Colombia’s government and the country’s largest rebel group, the FARC, should come up with “intelligent solutions” regarding the rebels’ possible disarmament, said one of the guerrillas’ negotiators Thursday.
In a radio interview with national Colombian radio station La FM, rebel negotiator “Pablo Catatumbo” stated that “intelligent solutions” need to be found to the issue of the disarmament of the FARC, which he confirmed had been brought up at the peace talks currently going on in Havana, Cuba.
“There exist various examples of peace processes around the world which have seen an intelligent management of this point. The problem is not the weapons but the people firing them” said Catatumbo, before suggesting that Colombia’s armed forces should also have to “make changes in this sense.”
“We have to remember that we are in a bilateral conversation and you have to ask yourself if the disarmament is only for one of the sides or if the other side has also contemplated the possibility” stated the rebel leader, who has been present at the negotiations for a little over a month.
Catatumbo also cast doubt over guerrillas’ willingness to accept jail terms; “Did anyone spend even a day in jail for the 300,000 deaths in ’48, ’53 or ’64?” he said, referring to the bloody period known as “La Violencia” which saw Colombia’s government fall into all out civil war and which led to the beginning of Colombia’s armed conflict. “This is something that needs to be considered and we must examine all the elements which led to the beginning of this war” he said.
During the interview, Catatumbo elaborated on the FARC’s consideration of several of the issues currently under negotiation with the government, stating that the peace process has the complete support of the guerrilla forces, that they are definitively interested in political participation after an agreement has been reached, and that the rebels would be in favor of the reelection of President Santos, if it allows continuity in the peace process.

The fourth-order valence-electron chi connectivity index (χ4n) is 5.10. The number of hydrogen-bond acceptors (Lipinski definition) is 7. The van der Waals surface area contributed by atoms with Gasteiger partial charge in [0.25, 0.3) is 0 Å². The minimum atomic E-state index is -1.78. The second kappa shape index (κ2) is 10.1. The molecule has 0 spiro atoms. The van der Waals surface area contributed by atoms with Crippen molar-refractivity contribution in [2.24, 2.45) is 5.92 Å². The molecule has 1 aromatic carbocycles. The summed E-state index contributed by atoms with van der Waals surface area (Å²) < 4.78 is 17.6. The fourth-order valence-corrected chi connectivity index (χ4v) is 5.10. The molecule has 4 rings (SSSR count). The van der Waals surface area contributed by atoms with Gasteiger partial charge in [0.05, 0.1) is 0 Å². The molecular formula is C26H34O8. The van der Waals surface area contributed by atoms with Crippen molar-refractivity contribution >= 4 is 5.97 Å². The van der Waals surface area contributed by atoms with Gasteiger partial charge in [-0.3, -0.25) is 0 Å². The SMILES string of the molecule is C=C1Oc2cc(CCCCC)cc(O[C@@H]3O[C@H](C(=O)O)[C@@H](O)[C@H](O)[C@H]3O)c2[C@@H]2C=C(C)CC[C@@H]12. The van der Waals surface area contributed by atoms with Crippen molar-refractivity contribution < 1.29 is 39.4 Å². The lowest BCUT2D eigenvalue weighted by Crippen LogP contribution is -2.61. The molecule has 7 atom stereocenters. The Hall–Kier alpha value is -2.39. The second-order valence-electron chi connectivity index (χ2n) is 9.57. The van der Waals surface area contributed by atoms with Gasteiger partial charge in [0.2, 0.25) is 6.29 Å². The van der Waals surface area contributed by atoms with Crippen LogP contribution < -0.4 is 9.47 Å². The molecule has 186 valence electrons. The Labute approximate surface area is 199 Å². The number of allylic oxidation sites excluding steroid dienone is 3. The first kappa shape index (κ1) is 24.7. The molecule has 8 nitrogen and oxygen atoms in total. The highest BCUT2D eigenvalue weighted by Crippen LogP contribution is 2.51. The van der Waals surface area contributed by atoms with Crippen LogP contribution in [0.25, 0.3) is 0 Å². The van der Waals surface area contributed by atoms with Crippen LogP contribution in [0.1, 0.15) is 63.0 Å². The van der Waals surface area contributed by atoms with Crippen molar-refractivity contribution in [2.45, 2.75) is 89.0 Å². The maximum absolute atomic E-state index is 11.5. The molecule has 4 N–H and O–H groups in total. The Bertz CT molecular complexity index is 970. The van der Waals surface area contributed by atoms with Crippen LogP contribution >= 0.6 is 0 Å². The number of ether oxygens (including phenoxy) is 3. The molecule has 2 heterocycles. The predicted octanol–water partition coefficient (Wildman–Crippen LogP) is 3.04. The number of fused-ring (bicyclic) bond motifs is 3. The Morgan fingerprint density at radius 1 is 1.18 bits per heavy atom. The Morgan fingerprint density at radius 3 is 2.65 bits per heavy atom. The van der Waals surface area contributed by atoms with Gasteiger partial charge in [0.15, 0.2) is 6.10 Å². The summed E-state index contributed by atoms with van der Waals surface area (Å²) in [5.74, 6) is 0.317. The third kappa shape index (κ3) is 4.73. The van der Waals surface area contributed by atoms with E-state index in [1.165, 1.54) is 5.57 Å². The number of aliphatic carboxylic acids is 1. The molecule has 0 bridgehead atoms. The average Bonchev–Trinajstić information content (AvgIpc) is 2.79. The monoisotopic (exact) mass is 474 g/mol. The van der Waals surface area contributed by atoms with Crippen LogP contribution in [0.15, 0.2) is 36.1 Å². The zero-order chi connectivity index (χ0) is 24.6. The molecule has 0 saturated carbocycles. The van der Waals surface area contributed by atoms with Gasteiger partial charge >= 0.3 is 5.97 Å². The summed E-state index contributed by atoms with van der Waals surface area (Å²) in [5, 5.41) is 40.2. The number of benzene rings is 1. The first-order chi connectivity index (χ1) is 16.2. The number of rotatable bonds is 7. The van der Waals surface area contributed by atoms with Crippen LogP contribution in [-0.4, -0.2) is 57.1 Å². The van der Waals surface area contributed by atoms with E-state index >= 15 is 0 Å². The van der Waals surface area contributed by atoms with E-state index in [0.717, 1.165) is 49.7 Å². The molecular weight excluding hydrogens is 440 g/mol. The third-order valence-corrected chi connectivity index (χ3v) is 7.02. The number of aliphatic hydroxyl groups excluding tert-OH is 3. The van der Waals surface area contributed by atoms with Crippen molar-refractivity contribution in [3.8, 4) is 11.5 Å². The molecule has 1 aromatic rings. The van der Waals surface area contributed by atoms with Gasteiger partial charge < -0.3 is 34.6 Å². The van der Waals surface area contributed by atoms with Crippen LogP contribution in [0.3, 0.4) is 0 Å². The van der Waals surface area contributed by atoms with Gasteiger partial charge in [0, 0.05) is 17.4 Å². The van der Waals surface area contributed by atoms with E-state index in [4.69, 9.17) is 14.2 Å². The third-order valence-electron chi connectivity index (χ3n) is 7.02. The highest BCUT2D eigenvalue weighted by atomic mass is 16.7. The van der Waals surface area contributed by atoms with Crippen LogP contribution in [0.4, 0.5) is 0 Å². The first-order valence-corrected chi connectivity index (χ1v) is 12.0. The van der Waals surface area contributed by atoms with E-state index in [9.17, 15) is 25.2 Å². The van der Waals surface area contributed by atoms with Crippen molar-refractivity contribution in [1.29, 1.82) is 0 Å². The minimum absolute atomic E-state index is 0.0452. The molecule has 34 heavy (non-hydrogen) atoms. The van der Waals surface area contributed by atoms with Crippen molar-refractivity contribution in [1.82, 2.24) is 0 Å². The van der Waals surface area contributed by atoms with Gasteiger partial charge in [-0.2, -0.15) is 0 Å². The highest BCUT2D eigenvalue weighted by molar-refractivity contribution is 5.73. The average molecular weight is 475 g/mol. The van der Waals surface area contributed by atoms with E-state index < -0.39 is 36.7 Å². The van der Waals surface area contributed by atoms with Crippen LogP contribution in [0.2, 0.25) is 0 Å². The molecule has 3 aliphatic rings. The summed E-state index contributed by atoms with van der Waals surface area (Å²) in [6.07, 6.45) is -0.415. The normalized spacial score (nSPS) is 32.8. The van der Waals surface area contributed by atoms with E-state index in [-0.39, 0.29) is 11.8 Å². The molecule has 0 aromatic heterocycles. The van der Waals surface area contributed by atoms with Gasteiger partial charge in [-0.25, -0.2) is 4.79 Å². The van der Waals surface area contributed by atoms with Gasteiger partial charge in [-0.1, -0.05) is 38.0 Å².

Catatumbo concluded that the latest negotiations with the government have been “satisfactory” and confirmed that the peace delegation expects to come to an agreement on agrarian reform, the first point on the agenda, by Sunday.
The negotiators have spent the past six months in formal talks on agrarian reforms. Additionally, regional forums have been organized to allow civilians or social organizations to contribute proposals related to agriculture and land reform.
However, despite expressed optimism by both sides of the table, the negotiators have yet to find an agreement on the future of Colombia’s impoverished and war-torn rural areas, and have yet to proceed to the second point on the agenda, the political participation of the FARC and guarantees for political opposition.
While a vast majority of Colombians is in favor of a negotiated end of the conflict, there is strong opposition too; Critics have said the talks are held under unfavorable conditions for the government, fearing that too many compromises must be made to the FARC in order to come to an agreement.
The government has given the FARC until the end of the year to come to an agreement which will be the official end of the armed conflict. The FARC in return said that they will not be rushed and called for patience.
If successful, the conflict between the FARC and the government that’s been fought since 1964 will come to an end and the rebel group will be taken off the government’s terrorist organization’s list. However, it would not mean the absolute end to the armed conflict as the country’s second largest rebel group, the ELN, has not yet begun formal peace talks. Additionally, groups formed from the demobilized paramilitary umbrella organization AUC continue to commit acts of political violence.